Rural and urban differences in cognitive healthy life expectancies among older adults in Mexico

Marc A. García, Joseph L. Saenz, Brian Downer, Chi Tsun Chiu, Rebeca Wong

Research output: Chapter in Book/Entry/PoemChapter

Abstract

Mexico has experienced rapid demographic change over the past century. One key trend that has shifted the Mexican population has been rapid population aging with the number of older adults, the percentage of the population age 60 and over, and the mean age of the population projected to increase considerably over the coming decades (Consejo Nacional de Población, 2004). The growth of the older population has spurred great research interest in cognitive aging in Mexico given the substantial social and economic costs associated with cognitive impairment and dementia that have been observed in the United States (Hurd, Martorell, Delavande, Mullen, & Langa, 2013). In addition to population aging processes, Mexico has also experienced a rural to urban population shift (Sanchez & Pacheco, 2012). Alongside the growth of cities, however, Mexicans living in rural areas continue to be disadvantaged in several regards when compared to their urban dwelling counterparts. For example, living in rural areas is associated with having fewer opportunities to obtain education (Wong & Palloni, 2009), having less access to healthcare (Salinas, Al Snih, Markides, Ray, & Angel, 2010) and preventative care (Wong & Díaz, 2007), and fewer employment opportunities (Sanchez & Pacheco, 2012>).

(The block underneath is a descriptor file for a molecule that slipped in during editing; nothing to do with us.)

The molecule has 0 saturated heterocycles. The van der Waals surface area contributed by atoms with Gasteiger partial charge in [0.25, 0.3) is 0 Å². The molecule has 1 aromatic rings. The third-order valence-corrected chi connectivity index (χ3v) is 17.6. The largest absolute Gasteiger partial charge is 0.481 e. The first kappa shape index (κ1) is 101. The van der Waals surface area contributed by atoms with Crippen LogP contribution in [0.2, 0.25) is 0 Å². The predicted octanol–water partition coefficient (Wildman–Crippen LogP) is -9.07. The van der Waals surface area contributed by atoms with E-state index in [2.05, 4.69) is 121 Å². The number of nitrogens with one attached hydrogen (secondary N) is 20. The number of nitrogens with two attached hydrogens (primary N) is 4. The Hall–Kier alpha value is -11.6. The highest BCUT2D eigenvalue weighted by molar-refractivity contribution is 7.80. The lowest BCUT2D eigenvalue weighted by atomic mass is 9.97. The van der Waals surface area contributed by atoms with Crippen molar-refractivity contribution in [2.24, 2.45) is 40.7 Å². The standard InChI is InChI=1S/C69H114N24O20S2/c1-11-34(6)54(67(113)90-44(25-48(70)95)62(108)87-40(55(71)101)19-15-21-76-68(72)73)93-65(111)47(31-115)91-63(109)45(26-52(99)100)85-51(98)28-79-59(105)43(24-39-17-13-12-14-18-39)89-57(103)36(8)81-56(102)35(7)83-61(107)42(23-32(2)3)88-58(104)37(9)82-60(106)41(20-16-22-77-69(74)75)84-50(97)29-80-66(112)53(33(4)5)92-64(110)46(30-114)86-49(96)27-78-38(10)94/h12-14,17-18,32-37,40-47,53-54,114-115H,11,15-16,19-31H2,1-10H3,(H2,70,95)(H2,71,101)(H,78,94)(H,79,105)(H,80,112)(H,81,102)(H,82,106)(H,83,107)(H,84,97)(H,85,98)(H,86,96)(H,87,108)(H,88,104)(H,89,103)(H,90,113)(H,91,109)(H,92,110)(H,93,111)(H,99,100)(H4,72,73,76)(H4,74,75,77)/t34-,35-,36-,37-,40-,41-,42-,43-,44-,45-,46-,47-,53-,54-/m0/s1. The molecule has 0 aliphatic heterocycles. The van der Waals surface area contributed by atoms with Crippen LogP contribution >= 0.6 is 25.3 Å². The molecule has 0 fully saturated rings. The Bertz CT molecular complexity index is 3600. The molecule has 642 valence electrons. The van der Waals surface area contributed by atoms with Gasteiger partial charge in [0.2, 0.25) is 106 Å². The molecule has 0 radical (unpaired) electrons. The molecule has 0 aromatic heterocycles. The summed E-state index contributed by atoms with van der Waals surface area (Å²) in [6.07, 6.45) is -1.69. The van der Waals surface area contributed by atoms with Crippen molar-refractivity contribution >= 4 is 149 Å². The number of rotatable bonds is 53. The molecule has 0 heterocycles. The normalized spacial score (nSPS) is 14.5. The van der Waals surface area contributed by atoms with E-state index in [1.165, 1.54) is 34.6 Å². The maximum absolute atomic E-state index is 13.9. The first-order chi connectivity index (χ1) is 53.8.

Original languageEnglish (US)
Title of host publicationUnderstanding the Context of Cognitive Aging
Subtitle of host publicationMexico and the United States
PublisherSpringer International Publishing
Pages131-141
Number of pages11
ISBN (Electronic)9783030701192
ISBN (Print)9783030701185
DOIs
StatePublished - Aug 3 2021
Externally publishedYes

ASJC Scopus subject areas

  • Social Sciences(all)
  • Medicine(all)

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